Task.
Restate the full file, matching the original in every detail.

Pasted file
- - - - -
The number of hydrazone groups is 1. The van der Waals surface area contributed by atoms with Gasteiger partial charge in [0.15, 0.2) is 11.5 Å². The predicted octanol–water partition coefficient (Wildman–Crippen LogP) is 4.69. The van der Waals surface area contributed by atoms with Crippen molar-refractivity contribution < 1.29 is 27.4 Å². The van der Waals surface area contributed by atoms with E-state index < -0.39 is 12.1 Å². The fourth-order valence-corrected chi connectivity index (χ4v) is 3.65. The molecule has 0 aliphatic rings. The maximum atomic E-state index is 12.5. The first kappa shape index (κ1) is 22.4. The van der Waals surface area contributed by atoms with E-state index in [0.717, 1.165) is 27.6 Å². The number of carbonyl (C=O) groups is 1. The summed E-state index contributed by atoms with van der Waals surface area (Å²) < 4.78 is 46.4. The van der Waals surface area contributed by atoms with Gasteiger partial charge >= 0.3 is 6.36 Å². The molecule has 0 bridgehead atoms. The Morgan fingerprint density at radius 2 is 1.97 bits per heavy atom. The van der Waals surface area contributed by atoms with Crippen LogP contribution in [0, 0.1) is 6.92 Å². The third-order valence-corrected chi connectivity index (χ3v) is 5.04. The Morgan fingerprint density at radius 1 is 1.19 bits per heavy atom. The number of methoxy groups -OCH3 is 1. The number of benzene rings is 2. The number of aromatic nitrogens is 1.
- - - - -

The number of hydrazone groups is 1. The van der Waals surface area contributed by atoms with Gasteiger partial charge in [0.15, 0.2) is 11.5 Å². The predicted octanol–water partition coefficient (Wildman–Crippen LogP) is 4.69. The van der Waals surface area contributed by atoms with Crippen molar-refractivity contribution < 1.29 is 27.4 Å². The van der Waals surface area contributed by atoms with E-state index < -0.39 is 12.1 Å². The fourth-order valence-corrected chi connectivity index (χ4v) is 3.65. The molecule has 0 aliphatic rings. The maximum atomic E-state index is 12.5. The first kappa shape index (κ1) is 22.4. The van der Waals surface area contributed by atoms with E-state index in [0.717, 1.165) is 27.6 Å². The number of carbonyl (C=O) groups is 1. The summed E-state index contributed by atoms with van der Waals surface area (Å²) < 4.78 is 46.4. The van der Waals surface area contributed by atoms with Gasteiger partial charge >= 0.3 is 6.36 Å². The molecule has 0 bridgehead atoms. The Morgan fingerprint density at radius 2 is 1.97 bits per heavy atom. The van der Waals surface area contributed by atoms with Crippen LogP contribution in [0, 0.1) is 6.92 Å². The third-order valence-corrected chi connectivity index (χ3v) is 5.04. The Morgan fingerprint density at radius 1 is 1.19 bits per heavy atom. The number of methoxy groups -OCH3 is 1. The number of benzene rings is 2. The number of aromatic nitrogens is 1.